Since we measured higher levels of sFRα in ovarian cancer patient cohorts likely to have a higher disease burden (namely those commencing neo-adjuvant and palliative chemotherapy), we developed a scoring system to quantify the burden of disease as observed in concurrent imaging (Fig. 5). As expected, tumour burden scores were significantly higher at baseline timepoints for patients in the neo-adjuvant and palliative cohorts, compared to the adjuvant cohort. In addition, in the neo-adjuvant and palliative cohorts, the tumour burden score showed a downward trend across longitudinal treatment timepoints. Circulating sFRα levels were also observed to fall across sequential treatment timepoints, however beta coefficients demonstrated that the changes were more marked between early treatment timepoints, compared to a more delayed decline in tumour burden score. Furthermore, ROC curve analysis showed that sFRα levels were found to be associated with tumour burden score (Fig. 5e). Taken together, our findings suggest that sFRα should be further explored as a useful non-invasive marker, in evaluating disease burden and measuring response to treatment in some patients, as well as selection of patients for potential FRα-targeting therapies. Since our analyses were performed on a limited number of patient samples, future studies in larger data sets are required.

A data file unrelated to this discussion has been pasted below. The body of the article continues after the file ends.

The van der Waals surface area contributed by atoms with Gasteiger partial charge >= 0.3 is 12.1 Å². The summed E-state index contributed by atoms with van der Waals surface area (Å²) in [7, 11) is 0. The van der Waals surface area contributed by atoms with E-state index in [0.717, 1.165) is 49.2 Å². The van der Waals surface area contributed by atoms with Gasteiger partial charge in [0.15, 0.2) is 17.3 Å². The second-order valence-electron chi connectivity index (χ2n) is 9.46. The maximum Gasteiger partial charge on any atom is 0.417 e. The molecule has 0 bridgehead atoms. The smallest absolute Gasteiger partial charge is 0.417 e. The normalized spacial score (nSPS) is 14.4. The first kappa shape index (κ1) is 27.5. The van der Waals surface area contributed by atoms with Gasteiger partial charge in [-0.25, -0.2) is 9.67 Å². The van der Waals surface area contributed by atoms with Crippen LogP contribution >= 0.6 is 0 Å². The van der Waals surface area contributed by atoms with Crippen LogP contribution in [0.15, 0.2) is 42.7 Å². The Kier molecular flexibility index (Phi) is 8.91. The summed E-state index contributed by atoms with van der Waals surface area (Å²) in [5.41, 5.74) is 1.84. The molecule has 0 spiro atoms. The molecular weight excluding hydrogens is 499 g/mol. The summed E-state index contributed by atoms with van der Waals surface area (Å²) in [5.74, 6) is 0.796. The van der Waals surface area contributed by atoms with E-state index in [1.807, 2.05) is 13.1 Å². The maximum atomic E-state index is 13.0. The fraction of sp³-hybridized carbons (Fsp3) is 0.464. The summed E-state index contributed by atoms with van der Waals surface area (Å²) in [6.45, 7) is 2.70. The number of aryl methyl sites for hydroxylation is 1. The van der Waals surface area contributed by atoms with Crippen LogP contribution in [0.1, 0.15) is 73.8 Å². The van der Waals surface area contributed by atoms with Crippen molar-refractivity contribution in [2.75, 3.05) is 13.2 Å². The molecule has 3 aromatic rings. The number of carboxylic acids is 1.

In addition to exploring the clinical correlates of sFRα, we examined the possible role of sFRα as a surrogate for tumour FRα expression. Levels of sFRα were significantly higher in patients with tumours expressing FRα on the cell membrane, compared to patients with tumours negative for FRα. Detectable sFRα in the patient circulation was predictive of FRα-positive tumour cell membrane expression (Fig. 4a). These data are in concordance with the hypothesis that tumours expressing FRα can shed this antigen into the circulation [25, 48].